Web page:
First Annual Index Ranks Climate Impact of Transportation for 100 Largest US Metro Areas

StreetLight Data Analysis Reveals New York, San Francisco, and Madison are Leading the Way in Lower-Impact Transportation

According to the Environmental Protection Agency, burning fossil fuels for transportation is the top contributor to greenhouse gas emissions in the United States, and the US is second only to China as the world’s top greenhouse gas producer, notes the United Nations Emissions Gap Report 2019. The Global Carbon Project also indicates that the world is setting new emissions records every year, which puts our country’s transportation experts and city planners in the driver’s seat to effect change.

StreetLight Data, Inc, the leader in Big Data analytics for mobility, recognizes that managing transportation is a major engine of climate change mitigation, and is providing new data to enable cities and agencies to manage and measure their progress. The company today unveiled its first annual US Transportation Climate Impact Index, which ranks the country’s 100 most populous metro areas based on several carbon-related transportation factors, including Vehicle Miles Traveled (VMT), bicycle and pedestrian commute metrics, population density, and circuity (the difference between an actual route taken and a straight line between origin and destination).

The nationwide multimode mobility metrics pioneered by StreetLight allow the company’s data scientists to measure more than just transportation infrastructure – they can illustrate real-life mobility behavior and point cities toward behavior with the highest climate impact for their locality. As such, StreetLight Data’s 2020 US Transportation Climate Impact Index goes far beyond traditional transportation design-basedmeasures (such as how many miles of bike paths exist), and draws on performance-basedmetrics (how much actual bike commuting people do).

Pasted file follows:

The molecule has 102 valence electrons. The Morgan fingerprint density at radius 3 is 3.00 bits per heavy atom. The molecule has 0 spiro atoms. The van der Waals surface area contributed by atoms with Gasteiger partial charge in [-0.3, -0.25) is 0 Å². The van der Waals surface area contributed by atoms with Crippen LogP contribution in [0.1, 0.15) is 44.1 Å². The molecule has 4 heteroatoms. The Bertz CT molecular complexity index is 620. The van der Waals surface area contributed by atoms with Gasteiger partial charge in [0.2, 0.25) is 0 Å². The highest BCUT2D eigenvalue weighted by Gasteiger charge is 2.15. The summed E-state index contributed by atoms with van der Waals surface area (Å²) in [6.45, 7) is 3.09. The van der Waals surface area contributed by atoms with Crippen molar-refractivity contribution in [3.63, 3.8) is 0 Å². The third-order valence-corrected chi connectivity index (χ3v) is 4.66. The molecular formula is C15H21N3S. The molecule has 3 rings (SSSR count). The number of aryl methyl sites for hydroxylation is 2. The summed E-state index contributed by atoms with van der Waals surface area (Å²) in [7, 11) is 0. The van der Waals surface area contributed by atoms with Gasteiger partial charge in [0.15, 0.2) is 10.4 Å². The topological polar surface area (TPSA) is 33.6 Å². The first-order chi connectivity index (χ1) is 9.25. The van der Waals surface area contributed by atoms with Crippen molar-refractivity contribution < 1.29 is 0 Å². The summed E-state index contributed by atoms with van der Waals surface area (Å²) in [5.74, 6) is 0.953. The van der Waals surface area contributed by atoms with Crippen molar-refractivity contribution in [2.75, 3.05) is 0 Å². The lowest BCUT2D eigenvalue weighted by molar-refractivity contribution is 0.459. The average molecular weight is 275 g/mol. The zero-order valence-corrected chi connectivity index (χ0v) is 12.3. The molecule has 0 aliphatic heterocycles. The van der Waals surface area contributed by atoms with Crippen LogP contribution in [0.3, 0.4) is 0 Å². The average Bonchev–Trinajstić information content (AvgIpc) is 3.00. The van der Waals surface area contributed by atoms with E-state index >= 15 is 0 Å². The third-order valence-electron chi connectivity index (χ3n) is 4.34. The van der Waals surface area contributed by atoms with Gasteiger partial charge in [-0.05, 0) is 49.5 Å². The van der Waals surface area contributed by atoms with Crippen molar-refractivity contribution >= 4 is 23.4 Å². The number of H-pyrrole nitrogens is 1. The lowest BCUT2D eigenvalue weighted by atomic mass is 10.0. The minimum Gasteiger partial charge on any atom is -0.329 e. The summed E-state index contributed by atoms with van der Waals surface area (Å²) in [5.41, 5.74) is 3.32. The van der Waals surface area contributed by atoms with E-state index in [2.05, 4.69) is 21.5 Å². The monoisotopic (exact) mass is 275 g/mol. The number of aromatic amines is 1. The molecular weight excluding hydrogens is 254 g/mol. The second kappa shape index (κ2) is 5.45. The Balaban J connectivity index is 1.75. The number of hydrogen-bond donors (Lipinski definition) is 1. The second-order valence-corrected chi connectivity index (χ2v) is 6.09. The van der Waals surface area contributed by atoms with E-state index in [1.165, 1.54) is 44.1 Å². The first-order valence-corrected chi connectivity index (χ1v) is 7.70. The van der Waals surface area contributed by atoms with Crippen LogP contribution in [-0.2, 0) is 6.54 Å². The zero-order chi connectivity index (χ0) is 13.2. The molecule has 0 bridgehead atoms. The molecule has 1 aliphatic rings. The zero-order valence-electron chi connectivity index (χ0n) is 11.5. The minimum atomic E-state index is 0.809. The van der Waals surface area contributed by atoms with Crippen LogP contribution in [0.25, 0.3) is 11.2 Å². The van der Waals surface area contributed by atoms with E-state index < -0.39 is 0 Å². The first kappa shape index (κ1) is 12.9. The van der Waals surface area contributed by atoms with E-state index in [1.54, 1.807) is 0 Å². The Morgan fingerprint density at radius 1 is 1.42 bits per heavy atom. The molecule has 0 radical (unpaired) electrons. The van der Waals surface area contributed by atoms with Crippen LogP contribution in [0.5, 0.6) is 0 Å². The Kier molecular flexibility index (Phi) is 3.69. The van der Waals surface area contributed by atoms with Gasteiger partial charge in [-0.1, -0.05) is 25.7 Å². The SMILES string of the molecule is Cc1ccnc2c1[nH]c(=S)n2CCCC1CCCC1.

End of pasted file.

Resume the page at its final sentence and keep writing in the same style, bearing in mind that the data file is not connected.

This fresh perspective highlights the tight connection between transportation and urban planning. It offers insight into ways that cities with extensive car travel can successfully offset that carbon output, and shows that commuters might walk or bike even in the country’s most brutal winter weather.

For the StreetLight Data 2020 US Transportation Climate Impact Index, the company ranked the country’s largest metro areas from 1 (best) to 100 (worst) on six individual factors: VMT, bike commuting miles, pedestrian commuting miles, transit ridership, population density, and circuity.

The StreetLight Data 2020 US Transportation Climate Impact Index Top 10 US Metro Areas:

The top metro areas generally have low VMT, high mileage in bike and pedestrian commuting, high per-capita transit use, high population density, and low circuity.  

1.   New York, NY Newark-Jersey City, NJ 
2.   San Francisco-Oakland-Hayward, CA
3.   Madison, WI
4.   Philadelphia, PA-Camden, NJ-Wilmington, DE
5.   Boston-Cambridge-Newton, MA
6.   San Jose-Sunnyvale-Santa Clara, CA
7.   Des Moines-West Des Moines, IA
8.   Lancaster, PA
9.   New Haven-Milford, CT
10. Buffalo-Cheektowaga-Niagara Falls, NY

“Studying sustainable transportation metrics can help urban and community planners understand the potential for change and where to improve,” said Laura Schewel, CEO and co-founder of StreetLight Data. “For example, can a city find ways to encourage more bike and pedestrian travel? Does the city’s land-use planning lend itself to increasing density? A goal of our 2020 US Transportation Climate Impact Index is to use objective and clear data to help spark discussions and new ways of addressing mobility in context.”

Look out for an audio interview with Laura Schewel on this website next week and a full version of this story in the forthcoming issue of Thinking Highways.

Author